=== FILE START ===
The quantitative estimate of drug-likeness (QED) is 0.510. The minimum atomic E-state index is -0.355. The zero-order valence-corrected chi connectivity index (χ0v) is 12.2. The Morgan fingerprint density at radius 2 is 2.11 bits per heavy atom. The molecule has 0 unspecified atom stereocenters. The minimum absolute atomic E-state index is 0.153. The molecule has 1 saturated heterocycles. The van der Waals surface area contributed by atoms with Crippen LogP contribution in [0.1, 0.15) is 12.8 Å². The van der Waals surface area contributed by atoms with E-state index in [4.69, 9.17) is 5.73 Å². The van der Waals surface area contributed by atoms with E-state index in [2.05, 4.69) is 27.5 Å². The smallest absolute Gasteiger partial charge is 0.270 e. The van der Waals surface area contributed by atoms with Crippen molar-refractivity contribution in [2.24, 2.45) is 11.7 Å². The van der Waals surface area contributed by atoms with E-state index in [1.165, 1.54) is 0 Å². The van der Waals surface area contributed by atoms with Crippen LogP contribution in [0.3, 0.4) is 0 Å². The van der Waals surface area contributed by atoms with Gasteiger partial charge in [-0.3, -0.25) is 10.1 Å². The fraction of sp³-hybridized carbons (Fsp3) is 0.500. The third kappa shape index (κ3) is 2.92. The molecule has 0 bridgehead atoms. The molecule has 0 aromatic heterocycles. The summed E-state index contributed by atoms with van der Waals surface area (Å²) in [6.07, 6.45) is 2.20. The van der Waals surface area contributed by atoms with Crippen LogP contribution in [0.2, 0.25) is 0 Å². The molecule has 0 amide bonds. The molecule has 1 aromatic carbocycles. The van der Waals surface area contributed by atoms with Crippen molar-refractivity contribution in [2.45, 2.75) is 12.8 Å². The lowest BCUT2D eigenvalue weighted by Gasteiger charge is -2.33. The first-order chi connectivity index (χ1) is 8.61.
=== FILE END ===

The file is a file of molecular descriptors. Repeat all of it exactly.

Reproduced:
The quantitative estimate of drug-likeness (QED) is 0.510. The minimum atomic E-state index is -0.355. The zero-order valence-corrected chi connectivity index (χ0v) is 12.2. The Morgan fingerprint density at radius 2 is 2.11 bits per heavy atom. The molecule has 0 unspecified atom stereocenters. The minimum absolute atomic E-state index is 0.153. The molecule has 1 saturated heterocycles. The van der Waals surface area contributed by atoms with Crippen LogP contribution in [0.1, 0.15) is 12.8 Å². The van der Waals surface area contributed by atoms with E-state index in [4.69, 9.17) is 5.73 Å². The van der Waals surface area contributed by atoms with E-state index in [2.05, 4.69) is 27.5 Å². The smallest absolute Gasteiger partial charge is 0.270 e. The van der Waals surface area contributed by atoms with Crippen molar-refractivity contribution in [2.24, 2.45) is 11.7 Å². The van der Waals surface area contributed by atoms with E-state index in [1.165, 1.54) is 0 Å². The van der Waals surface area contributed by atoms with Crippen LogP contribution in [0.3, 0.4) is 0 Å². The van der Waals surface area contributed by atoms with Gasteiger partial charge in [-0.3, -0.25) is 10.1 Å². The fraction of sp³-hybridized carbons (Fsp3) is 0.500. The third kappa shape index (κ3) is 2.92. The molecule has 0 bridgehead atoms. The molecule has 0 aromatic heterocycles. The summed E-state index contributed by atoms with van der Waals surface area (Å²) in [6.07, 6.45) is 2.20. The van der Waals surface area contributed by atoms with Crippen LogP contribution in [0.2, 0.25) is 0 Å². The molecule has 0 amide bonds. The molecule has 1 aromatic carbocycles. The van der Waals surface area contributed by atoms with Crippen molar-refractivity contribution in [2.45, 2.75) is 12.8 Å². The lowest BCUT2D eigenvalue weighted by Gasteiger charge is -2.33. The first-order chi connectivity index (χ1) is 8.61.